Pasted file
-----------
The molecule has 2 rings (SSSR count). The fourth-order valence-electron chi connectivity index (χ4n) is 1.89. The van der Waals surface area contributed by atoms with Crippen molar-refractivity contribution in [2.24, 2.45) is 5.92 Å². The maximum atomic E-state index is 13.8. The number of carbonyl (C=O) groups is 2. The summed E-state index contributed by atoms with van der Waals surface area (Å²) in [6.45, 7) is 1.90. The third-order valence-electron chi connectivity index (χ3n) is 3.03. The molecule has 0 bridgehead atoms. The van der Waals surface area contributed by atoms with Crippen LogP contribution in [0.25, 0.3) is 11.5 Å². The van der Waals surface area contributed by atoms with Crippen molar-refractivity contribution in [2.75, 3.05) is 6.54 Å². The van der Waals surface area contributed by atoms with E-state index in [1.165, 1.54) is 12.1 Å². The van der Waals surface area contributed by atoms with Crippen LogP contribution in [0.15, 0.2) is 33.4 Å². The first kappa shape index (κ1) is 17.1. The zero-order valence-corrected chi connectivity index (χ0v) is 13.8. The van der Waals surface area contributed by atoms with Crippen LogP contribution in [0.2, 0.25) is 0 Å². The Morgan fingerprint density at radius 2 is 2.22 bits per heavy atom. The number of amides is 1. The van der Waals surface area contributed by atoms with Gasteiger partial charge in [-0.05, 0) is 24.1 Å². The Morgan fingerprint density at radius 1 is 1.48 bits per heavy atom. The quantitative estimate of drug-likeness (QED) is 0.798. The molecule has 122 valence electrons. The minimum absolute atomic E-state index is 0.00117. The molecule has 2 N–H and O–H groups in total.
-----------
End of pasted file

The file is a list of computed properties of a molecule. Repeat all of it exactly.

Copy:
The molecule has 2 rings (SSSR count). The fourth-order valence-electron chi connectivity index (χ4n) is 1.89. The van der Waals surface area contributed by atoms with Crippen molar-refractivity contribution in [2.24, 2.45) is 5.92 Å². The maximum atomic E-state index is 13.8. The number of carbonyl (C=O) groups is 2. The summed E-state index contributed by atoms with van der Waals surface area (Å²) in [6.45, 7) is 1.90. The third-order valence-electron chi connectivity index (χ3n) is 3.03. The molecule has 0 bridgehead atoms. The van der Waals surface area contributed by atoms with Crippen LogP contribution in [0.25, 0.3) is 11.5 Å². The van der Waals surface area contributed by atoms with Crippen molar-refractivity contribution in [2.75, 3.05) is 6.54 Å². The van der Waals surface area contributed by atoms with E-state index in [1.165, 1.54) is 12.1 Å². The van der Waals surface area contributed by atoms with Crippen LogP contribution in [0.15, 0.2) is 33.4 Å². The first kappa shape index (κ1) is 17.1. The zero-order valence-corrected chi connectivity index (χ0v) is 13.8. The van der Waals surface area contributed by atoms with Crippen LogP contribution in [0.2, 0.25) is 0 Å². The Morgan fingerprint density at radius 2 is 2.22 bits per heavy atom. The number of amides is 1. The van der Waals surface area contributed by atoms with Gasteiger partial charge in [-0.05, 0) is 24.1 Å². The Morgan fingerprint density at radius 1 is 1.48 bits per heavy atom. The quantitative estimate of drug-likeness (QED) is 0.798. The molecule has 122 valence electrons. The minimum absolute atomic E-state index is 0.00117. The molecule has 2 N–H and O–H groups in total.